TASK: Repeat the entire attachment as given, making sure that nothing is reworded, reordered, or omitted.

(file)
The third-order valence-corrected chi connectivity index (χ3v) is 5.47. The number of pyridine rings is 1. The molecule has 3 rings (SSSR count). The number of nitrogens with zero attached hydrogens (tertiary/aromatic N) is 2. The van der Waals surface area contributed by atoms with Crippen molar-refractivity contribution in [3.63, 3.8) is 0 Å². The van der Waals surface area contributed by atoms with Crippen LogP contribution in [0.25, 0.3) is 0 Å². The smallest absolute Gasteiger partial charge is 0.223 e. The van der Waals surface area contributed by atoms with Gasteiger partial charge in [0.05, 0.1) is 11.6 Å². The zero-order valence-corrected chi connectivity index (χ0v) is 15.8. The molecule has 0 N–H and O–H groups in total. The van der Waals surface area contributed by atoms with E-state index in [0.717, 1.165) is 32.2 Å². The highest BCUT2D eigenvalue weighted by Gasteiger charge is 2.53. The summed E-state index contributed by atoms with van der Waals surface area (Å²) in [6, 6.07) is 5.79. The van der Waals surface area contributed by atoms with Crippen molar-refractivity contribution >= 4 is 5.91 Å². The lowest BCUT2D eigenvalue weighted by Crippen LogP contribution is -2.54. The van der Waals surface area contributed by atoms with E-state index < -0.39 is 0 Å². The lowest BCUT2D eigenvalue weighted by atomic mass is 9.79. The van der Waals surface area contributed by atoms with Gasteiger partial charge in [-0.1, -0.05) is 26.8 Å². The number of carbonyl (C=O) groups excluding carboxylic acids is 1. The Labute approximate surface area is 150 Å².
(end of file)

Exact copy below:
The third-order valence-corrected chi connectivity index (χ3v) is 5.47. The number of pyridine rings is 1. The molecule has 3 rings (SSSR count). The number of nitrogens with zero attached hydrogens (tertiary/aromatic N) is 2. The van der Waals surface area contributed by atoms with Crippen molar-refractivity contribution in [3.63, 3.8) is 0 Å². The van der Waals surface area contributed by atoms with Crippen LogP contribution in [0.25, 0.3) is 0 Å². The smallest absolute Gasteiger partial charge is 0.223 e. The van der Waals surface area contributed by atoms with Gasteiger partial charge in [0.05, 0.1) is 11.6 Å². The zero-order valence-corrected chi connectivity index (χ0v) is 15.8. The molecule has 0 N–H and O–H groups in total. The van der Waals surface area contributed by atoms with E-state index in [0.717, 1.165) is 32.2 Å². The highest BCUT2D eigenvalue weighted by Gasteiger charge is 2.53. The summed E-state index contributed by atoms with van der Waals surface area (Å²) in [6, 6.07) is 5.79. The van der Waals surface area contributed by atoms with Crippen molar-refractivity contribution >= 4 is 5.91 Å². The lowest BCUT2D eigenvalue weighted by Crippen LogP contribution is -2.54. The van der Waals surface area contributed by atoms with E-state index < -0.39 is 0 Å². The lowest BCUT2D eigenvalue weighted by atomic mass is 9.79. The van der Waals surface area contributed by atoms with Gasteiger partial charge in [-0.1, -0.05) is 26.8 Å². The number of carbonyl (C=O) groups excluding carboxylic acids is 1. The Labute approximate surface area is 150 Å².